WORKS: Ode for St Cecilia’s Day; Dido and Aeneas
PERFORMER: Carolyn Watkinson (soprano), Ruth Holton (soprano), Nicola Jenkin (soprano), Teresa Shaw (mezzo-soprano), Michael Chance (alto), Paul Tindall (tenor), George Mosley (bass) Monteverdi Choir, English Baroque Soloists/John Eliot Gardiner
CATALOGUE NO: 432 114-2 DDD
This latest performance of Dido is medium-scaled: 11 strings, archlute and harpsichord continuo, and Baroque guitar to supply the missing dances. Instruments and choir are full of character, from the echoing gloom of the witches’ cavern to the drunkenly irregular phrases of the sailors’ departure.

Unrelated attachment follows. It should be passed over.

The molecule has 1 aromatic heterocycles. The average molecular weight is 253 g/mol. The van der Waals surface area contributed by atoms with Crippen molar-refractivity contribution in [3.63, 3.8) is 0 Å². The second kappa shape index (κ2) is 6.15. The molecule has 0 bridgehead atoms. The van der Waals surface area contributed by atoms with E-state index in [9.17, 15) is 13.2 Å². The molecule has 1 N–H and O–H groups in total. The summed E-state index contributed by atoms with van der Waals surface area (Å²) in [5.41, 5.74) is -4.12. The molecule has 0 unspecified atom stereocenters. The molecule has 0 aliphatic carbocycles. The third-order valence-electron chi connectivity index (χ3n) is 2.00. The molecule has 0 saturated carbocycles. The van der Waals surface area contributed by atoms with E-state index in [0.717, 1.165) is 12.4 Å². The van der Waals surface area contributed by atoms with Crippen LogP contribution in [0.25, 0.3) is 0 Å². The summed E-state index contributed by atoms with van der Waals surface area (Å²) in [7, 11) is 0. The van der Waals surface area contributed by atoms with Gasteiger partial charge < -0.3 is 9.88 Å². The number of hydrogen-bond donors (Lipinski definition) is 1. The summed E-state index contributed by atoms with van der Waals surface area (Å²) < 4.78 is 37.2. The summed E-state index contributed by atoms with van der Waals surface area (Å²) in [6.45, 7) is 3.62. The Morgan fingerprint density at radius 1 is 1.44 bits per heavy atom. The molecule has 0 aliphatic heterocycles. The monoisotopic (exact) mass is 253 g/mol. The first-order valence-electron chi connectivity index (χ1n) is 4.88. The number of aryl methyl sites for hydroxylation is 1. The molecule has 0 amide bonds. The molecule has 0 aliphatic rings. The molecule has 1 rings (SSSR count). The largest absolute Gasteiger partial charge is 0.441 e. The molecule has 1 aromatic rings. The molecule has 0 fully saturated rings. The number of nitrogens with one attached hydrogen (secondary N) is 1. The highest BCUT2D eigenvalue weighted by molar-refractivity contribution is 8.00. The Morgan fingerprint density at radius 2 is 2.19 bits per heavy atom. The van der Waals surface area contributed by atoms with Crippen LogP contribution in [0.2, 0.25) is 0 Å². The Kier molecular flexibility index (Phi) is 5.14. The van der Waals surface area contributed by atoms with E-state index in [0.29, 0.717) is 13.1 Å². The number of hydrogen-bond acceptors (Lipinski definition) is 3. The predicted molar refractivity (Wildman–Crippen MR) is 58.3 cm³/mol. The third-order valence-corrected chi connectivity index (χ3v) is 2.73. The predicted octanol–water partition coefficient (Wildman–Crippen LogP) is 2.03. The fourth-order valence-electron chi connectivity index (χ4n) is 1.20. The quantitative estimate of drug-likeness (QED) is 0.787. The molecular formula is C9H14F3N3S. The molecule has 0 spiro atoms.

Solo voices are light and uncomplicated. Notable among them is Ruth Holton, a delightfully young-sounding Belinda, for all her worldly wisdom. George Mosley is a fine Aeneas, and Teresa Shaw a sorceress quite evil-sounding enough without resorting to the vocal distortions which sometimes reduce this role to mere farce. Carolyn Watkinson’s Dido is disappointing. Too often, pathos infects pitch, and anguish fragments musical line. She is, though, magnificently haughty – a woman scorned – in her final dismissal of Aeneas.
Gardiner, as ever, paces the action very effectively. There’s a strong sense of dramatic continuity, as if the recording has been made with few interruptions, despite an untidy edit here and there.
The disc is good value. Gardiner’s lively tempi make room for the bonus of the Ode, ‘Welcome to all the Pleasures’, in which both Michael Chance (alto) and Paul Tindall (tenor) are outstanding. George Pratt